U.S. service companies likely expanded at a slower pace in April after consumers reined in their spending a bit.
Economists forecast that the Institute for Supply Management's non-manufacturing index declined to 55.5 from 56 in March, according to a survey by FactSet. Any reading above 50 indicates expansion.
The report will be released at 10 a.m. Eastern time on Thursday.
The ISM's survey covers roughly 90 percent of U.S. companies in all sectors outside of manufacturing. That includes retail, construction, financial services, health care, and hotels.
The index reached the highest point in a year in February, when it was 57.3. Consumers stepped up their spending that month at the fastest pace in seven months.
And in the first quarter, Americans increased their spending at the fastest pace in a year. But most of those gains were in January and February. Consumer spending gains slowed in March. And Americans were forced to dip into savings in order to spend more, a trend that economists worry isn't sustainable.
Americans are spending more on goods, such as cars and appliances, but are holding back when it comes to services. A government report Monday showed that spending on services was flat in March.
The job market is improving, but incomes are barely growing. That could weigh on consumer spending in the coming months, dragging on the services sector.
Manufacturing has been the driving force behind the economic recovery. Economists would like to see services firms contribute more. On Tuesday, the ISM said that the manufacturing sector expanded at its fastest pace in 10 months. Measures of new orders, production and employment all rose. But manufacturing accounts for only about 12 percent of U.S. output.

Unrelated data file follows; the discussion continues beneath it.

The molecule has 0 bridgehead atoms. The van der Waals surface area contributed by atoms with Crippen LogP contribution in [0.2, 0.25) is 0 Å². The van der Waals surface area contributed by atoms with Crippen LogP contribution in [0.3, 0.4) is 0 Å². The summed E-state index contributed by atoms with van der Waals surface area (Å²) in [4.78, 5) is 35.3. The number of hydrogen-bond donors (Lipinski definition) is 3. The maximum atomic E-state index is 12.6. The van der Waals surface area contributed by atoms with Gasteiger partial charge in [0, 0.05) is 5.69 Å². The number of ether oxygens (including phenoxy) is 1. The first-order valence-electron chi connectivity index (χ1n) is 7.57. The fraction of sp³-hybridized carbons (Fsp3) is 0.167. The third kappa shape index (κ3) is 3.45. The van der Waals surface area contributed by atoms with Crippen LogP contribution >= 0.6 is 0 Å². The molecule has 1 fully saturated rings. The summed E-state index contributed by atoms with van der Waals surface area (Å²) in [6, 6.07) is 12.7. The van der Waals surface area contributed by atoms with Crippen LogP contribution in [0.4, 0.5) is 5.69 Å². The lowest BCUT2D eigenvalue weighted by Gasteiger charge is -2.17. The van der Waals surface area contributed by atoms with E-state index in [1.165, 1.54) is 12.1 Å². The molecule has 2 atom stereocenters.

Services firms need to step up hiring to accelerate job gains and rapidly push down the unemployment rate. The service sector includes low-paying positions in retail and restaurants. But it also has higher-paying jobs in professions such as information technology, accounting and financial services.
The government will release the April employment jobs report on Friday. Economists are predicting that employers added 163,000 jobs, and the unemployment rate will remain 8.2 percent.
Some recent reports have heightened concerns that hiring is slowing. Payroll provider ADP said Wednesday that job gains in the private sector fell sharply in April compared to the previous month. Still, the ADP report has deviated from the government's figures in the past and isn't always a reliable indicator.
The number of people seeking unemployment benefits has also risen in the past month to a three-month high. That suggests layoffs are rising. Economists hope to see benefit applications fall when the Labor Department issues its next weekly report, also on Thursday.